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Legionella: what you need to know

Posted 12/03/2020 by Your Move
Categories: Landlords
Family chatting in the bathroom

What is Legionella?

Legionella is a bacteria that forms in standing water where the temperature is between 20 and 45 degrees Celsius and nutrients such as sludge, scale and rust are present. If the bacteria is inhaled, it can cause Legionnaire’s disease, a potentially fatal type of pneumonia. If someone’s immune system is already compromised – particularly in the area of the chest and lungs, by things like asthma and flu – Legionnaires disease can be much more dangerous and potentially fatal.

How rare is Legionella?

Normally, it’s incredibly rare and not something to worry about. Among a population of around 59 million, there were just over 500 cases of Legionnaire’s disease in England and Wales in 2019, according to Public Health England. Half of these were due to travel and around half were in communities.

So the chance of your tenants being affected really is very small indeed, in ordinary circumstances. However, with the current coronavirus threat, it’s certainly worth making sure the water system in your rented property does not present a risk.

Your legal obligations

According to the Health and Safety Executive

The practical and proportionate application of health and safety law to landlords of domestic rental properties is that whilst there is a duty to assess the risk from exposure to Legionella to ensure the safety of their tenants, this does not require an in-depth, detailed assessment

This means it’s up to you as a landlord to decide whether (a) you’re happy to check and confirm the property is free of Legionella yourself, or (b) you want to engage a company to conduct an independent assessment and agree who is liable if something goes wrong.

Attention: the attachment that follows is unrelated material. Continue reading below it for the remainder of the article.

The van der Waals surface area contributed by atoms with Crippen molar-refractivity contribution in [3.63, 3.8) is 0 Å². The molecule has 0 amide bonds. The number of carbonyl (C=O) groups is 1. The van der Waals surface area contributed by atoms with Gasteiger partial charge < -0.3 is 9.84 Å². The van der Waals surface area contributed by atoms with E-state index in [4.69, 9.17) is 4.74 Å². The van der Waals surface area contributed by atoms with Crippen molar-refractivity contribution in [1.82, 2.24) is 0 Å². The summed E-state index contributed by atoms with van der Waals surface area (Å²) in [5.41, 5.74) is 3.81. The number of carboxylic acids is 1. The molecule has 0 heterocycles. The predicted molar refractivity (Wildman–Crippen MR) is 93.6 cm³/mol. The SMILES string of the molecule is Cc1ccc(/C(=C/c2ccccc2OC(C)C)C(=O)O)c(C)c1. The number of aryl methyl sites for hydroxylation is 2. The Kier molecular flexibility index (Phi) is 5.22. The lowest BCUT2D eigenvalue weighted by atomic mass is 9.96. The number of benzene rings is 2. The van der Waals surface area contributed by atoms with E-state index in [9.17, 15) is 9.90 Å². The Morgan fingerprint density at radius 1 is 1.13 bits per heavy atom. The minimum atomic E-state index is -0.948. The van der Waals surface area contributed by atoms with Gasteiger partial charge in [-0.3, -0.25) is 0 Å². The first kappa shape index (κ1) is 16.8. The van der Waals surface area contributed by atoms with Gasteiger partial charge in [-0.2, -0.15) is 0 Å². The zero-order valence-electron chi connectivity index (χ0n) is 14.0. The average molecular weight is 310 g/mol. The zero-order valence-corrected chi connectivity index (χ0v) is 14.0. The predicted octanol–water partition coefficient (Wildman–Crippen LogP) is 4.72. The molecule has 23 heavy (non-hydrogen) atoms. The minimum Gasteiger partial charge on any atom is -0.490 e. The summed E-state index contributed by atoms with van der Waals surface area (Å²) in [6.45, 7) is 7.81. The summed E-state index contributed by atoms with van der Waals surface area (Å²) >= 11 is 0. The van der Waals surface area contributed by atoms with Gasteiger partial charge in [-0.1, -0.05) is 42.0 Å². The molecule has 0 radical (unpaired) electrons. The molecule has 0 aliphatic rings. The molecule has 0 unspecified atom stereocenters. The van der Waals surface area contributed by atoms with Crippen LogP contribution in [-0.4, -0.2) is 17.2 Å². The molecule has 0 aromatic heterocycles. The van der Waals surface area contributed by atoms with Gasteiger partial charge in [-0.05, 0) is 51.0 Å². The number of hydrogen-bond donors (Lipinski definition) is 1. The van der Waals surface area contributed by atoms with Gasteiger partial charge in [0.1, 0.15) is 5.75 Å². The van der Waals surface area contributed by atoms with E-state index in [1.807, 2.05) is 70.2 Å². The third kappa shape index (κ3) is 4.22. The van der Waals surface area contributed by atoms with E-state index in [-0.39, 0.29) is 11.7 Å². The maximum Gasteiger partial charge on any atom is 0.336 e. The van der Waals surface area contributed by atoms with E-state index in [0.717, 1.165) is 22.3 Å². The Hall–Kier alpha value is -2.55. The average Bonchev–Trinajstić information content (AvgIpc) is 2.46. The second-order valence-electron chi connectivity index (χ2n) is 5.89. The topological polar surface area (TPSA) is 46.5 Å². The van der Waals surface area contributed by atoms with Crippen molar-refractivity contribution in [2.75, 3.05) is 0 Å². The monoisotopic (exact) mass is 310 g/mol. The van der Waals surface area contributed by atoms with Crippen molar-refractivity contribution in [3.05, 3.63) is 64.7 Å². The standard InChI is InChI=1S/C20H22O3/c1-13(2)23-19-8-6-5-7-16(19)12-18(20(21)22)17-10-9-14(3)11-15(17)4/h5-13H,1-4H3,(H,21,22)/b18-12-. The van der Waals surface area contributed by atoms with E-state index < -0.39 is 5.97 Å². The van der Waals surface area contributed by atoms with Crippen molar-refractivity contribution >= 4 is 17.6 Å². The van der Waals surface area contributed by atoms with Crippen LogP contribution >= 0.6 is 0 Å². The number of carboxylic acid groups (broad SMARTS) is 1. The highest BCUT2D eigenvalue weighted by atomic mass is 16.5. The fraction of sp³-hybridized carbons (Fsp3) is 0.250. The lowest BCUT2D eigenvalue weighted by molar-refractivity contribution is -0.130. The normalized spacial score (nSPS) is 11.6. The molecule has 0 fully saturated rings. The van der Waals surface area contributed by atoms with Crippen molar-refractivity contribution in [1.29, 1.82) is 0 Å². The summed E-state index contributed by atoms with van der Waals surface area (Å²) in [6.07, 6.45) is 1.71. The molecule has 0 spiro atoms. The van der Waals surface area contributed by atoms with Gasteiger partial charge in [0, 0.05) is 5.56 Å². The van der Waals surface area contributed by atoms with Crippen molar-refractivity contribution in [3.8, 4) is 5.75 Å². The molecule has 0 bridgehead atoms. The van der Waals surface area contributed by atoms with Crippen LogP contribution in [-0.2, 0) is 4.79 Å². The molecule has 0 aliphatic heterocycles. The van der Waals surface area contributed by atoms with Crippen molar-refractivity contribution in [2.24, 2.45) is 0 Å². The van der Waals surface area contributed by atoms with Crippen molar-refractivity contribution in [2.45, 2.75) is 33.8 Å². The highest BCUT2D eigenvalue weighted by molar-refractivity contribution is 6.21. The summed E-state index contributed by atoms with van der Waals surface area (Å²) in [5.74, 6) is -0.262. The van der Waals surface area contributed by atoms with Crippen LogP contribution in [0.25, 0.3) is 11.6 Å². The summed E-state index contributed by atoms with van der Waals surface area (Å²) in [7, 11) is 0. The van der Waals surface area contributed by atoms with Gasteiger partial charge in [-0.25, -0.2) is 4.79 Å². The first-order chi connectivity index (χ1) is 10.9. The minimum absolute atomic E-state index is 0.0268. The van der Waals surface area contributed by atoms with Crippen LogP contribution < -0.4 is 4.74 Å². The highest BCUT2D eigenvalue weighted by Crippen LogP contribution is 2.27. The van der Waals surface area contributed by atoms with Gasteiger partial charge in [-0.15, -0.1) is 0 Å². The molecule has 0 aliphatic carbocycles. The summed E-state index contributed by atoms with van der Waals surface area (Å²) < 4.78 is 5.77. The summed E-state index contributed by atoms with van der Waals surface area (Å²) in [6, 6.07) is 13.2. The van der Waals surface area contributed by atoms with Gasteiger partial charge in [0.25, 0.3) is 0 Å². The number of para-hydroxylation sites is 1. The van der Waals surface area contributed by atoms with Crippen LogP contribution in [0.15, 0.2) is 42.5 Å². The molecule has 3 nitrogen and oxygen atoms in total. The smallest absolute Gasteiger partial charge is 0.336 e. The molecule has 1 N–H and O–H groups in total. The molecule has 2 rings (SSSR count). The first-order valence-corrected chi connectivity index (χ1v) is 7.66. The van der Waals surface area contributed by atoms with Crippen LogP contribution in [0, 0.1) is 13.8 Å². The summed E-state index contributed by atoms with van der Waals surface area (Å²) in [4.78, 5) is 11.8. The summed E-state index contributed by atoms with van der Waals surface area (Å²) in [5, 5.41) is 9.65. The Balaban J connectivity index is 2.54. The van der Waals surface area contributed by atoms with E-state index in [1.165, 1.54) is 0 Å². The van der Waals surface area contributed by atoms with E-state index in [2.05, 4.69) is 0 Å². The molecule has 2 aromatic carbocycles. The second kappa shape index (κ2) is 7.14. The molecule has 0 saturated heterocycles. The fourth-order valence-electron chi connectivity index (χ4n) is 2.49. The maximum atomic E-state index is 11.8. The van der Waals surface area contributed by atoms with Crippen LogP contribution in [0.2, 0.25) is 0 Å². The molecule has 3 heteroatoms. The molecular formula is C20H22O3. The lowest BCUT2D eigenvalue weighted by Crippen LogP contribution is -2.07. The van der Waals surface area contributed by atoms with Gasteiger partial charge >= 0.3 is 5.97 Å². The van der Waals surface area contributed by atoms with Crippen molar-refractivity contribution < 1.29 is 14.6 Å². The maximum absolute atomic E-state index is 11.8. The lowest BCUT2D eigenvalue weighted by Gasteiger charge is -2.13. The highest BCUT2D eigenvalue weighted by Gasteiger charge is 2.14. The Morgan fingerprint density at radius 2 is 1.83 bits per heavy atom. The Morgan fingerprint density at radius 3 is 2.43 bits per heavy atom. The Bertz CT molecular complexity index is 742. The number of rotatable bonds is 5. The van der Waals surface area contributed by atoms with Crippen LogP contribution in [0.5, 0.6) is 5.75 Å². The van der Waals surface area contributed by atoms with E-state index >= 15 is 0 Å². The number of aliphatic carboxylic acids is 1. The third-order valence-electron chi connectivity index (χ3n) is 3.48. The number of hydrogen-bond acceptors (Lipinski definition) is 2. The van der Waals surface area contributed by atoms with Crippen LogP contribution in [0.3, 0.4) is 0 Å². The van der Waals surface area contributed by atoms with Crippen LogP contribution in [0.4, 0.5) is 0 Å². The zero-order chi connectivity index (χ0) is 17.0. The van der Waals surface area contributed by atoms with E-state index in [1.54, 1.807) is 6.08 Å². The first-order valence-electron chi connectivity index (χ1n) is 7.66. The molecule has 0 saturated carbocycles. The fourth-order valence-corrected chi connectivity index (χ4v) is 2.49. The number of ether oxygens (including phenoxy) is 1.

Minimising the risk in your rented property

In most occupied domestic properties, the risk is already low because the hot and cold water tend to be used regularly, keeping the supply moving. If your property has a combination boiler and electric showers, the risk is even lower because water is not being stored.

To minimise the risk of legionella bacteria forming:

  • Flush the water system between lets

  • Flush all toilets weekly if the property is standing empty

  • Avoid debris getting into the system, e.g. by making sure any cold water tanks have well-fitted lids

  • Set the temperature of the hot water cylinder to ensure water is stored at 60°C

  • Remove any redundant pipework

Tenants should:

  • Regularly clean and disinfect shower heads

  • Adjust the temperature setting on the calorfier (water heating) tank

  • Report any problem with the water system as soon as it is noticed   

If we manage your property, ask about checking your property on your behalf, if you would like any further information, contact your local branch.


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